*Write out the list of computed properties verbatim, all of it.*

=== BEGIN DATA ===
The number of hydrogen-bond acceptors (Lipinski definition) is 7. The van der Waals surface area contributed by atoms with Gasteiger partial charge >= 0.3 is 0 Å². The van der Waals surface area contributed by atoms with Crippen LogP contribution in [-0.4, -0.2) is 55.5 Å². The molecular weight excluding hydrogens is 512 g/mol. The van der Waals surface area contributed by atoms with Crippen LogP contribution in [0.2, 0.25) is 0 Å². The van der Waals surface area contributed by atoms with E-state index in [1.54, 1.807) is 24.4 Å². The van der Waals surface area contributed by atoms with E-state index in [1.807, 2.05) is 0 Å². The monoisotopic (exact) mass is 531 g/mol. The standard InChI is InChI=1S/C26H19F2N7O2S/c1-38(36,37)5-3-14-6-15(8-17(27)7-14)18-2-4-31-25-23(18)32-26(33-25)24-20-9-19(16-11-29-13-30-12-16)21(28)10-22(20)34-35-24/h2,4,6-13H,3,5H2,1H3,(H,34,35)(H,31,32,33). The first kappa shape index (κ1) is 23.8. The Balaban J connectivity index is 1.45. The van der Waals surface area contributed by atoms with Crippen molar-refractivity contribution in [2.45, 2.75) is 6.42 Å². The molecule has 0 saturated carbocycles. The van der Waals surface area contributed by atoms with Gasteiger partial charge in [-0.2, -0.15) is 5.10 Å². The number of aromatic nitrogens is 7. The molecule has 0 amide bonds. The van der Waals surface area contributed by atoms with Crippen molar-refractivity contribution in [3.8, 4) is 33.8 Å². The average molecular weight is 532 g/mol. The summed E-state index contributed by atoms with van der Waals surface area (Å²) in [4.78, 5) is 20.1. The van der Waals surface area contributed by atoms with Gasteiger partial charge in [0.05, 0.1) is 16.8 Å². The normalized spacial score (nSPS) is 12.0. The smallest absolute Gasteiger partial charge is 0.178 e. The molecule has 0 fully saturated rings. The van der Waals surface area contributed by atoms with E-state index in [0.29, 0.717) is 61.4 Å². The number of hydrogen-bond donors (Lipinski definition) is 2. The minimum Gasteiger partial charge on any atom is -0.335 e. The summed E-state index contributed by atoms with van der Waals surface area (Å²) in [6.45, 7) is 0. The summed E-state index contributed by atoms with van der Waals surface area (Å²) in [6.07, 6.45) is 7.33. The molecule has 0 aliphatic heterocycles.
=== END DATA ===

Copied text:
The number of hydrogen-bond acceptors (Lipinski definition) is 7. The van der Waals surface area contributed by atoms with Gasteiger partial charge >= 0.3 is 0 Å². The van der Waals surface area contributed by atoms with Crippen LogP contribution in [-0.4, -0.2) is 55.5 Å². The molecular weight excluding hydrogens is 512 g/mol. The van der Waals surface area contributed by atoms with Crippen LogP contribution in [0.2, 0.25) is 0 Å². The van der Waals surface area contributed by atoms with E-state index in [1.54, 1.807) is 24.4 Å². The van der Waals surface area contributed by atoms with E-state index in [1.807, 2.05) is 0 Å². The monoisotopic (exact) mass is 531 g/mol. The standard InChI is InChI=1S/C26H19F2N7O2S/c1-38(36,37)5-3-14-6-15(8-17(27)7-14)18-2-4-31-25-23(18)32-26(33-25)24-20-9-19(16-11-29-13-30-12-16)21(28)10-22(20)34-35-24/h2,4,6-13H,3,5H2,1H3,(H,34,35)(H,31,32,33). The first kappa shape index (κ1) is 23.8. The Balaban J connectivity index is 1.45. The van der Waals surface area contributed by atoms with Crippen molar-refractivity contribution in [2.45, 2.75) is 6.42 Å². The molecule has 0 saturated carbocycles. The van der Waals surface area contributed by atoms with Gasteiger partial charge in [-0.2, -0.15) is 5.10 Å². The number of aromatic nitrogens is 7. The molecule has 0 amide bonds. The van der Waals surface area contributed by atoms with Crippen molar-refractivity contribution in [3.8, 4) is 33.8 Å². The average molecular weight is 532 g/mol. The summed E-state index contributed by atoms with van der Waals surface area (Å²) in [4.78, 5) is 20.1. The van der Waals surface area contributed by atoms with Gasteiger partial charge in [0.05, 0.1) is 16.8 Å². The normalized spacial score (nSPS) is 12.0. The smallest absolute Gasteiger partial charge is 0.178 e. The molecule has 0 fully saturated rings. The van der Waals surface area contributed by atoms with E-state index in [0.29, 0.717) is 61.4 Å². The number of hydrogen-bond donors (Lipinski definition) is 2. The minimum Gasteiger partial charge on any atom is -0.335 e. The summed E-state index contributed by atoms with van der Waals surface area (Å²) in [6.45, 7) is 0. The summed E-state index contributed by atoms with van der Waals surface area (Å²) in [6.07, 6.45) is 7.33. The molecule has 0 aliphatic heterocycles.